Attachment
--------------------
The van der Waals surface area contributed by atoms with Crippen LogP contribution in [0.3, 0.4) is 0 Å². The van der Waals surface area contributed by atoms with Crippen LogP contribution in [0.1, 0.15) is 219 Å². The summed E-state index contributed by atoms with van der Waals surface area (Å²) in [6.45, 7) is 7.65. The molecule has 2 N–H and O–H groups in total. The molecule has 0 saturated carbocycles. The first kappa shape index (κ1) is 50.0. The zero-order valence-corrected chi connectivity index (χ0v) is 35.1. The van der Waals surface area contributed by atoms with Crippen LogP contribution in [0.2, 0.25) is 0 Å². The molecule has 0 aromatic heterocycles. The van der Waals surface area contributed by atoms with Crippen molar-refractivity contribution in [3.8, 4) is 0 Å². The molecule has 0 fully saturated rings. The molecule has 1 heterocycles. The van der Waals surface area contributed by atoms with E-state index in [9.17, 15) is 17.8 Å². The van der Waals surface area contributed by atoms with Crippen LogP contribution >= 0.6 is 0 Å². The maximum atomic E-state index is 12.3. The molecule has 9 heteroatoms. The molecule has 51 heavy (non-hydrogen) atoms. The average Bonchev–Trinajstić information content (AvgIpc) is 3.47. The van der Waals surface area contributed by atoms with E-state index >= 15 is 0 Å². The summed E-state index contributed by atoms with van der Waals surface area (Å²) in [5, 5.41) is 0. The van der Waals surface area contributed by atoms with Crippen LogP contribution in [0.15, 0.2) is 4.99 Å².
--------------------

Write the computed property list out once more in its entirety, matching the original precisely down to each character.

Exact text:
The van der Waals surface area contributed by atoms with Crippen LogP contribution in [0.3, 0.4) is 0 Å². The van der Waals surface area contributed by atoms with Crippen LogP contribution in [0.1, 0.15) is 219 Å². The summed E-state index contributed by atoms with van der Waals surface area (Å²) in [6.45, 7) is 7.65. The molecule has 2 N–H and O–H groups in total. The molecule has 0 saturated carbocycles. The first kappa shape index (κ1) is 50.0. The zero-order valence-corrected chi connectivity index (χ0v) is 35.1. The van der Waals surface area contributed by atoms with Crippen LogP contribution in [0.2, 0.25) is 0 Å². The molecule has 0 aromatic heterocycles. The van der Waals surface area contributed by atoms with Crippen molar-refractivity contribution in [3.8, 4) is 0 Å². The molecule has 0 fully saturated rings. The molecule has 1 heterocycles. The van der Waals surface area contributed by atoms with E-state index in [9.17, 15) is 17.8 Å². The van der Waals surface area contributed by atoms with Crippen LogP contribution >= 0.6 is 0 Å². The maximum atomic E-state index is 12.3. The molecule has 9 heteroatoms. The molecule has 51 heavy (non-hydrogen) atoms. The average Bonchev–Trinajstić information content (AvgIpc) is 3.47. The van der Waals surface area contributed by atoms with E-state index >= 15 is 0 Å². The summed E-state index contributed by atoms with van der Waals surface area (Å²) in [5, 5.41) is 0. The van der Waals surface area contributed by atoms with Crippen LogP contribution in [0.15, 0.2) is 4.99 Å².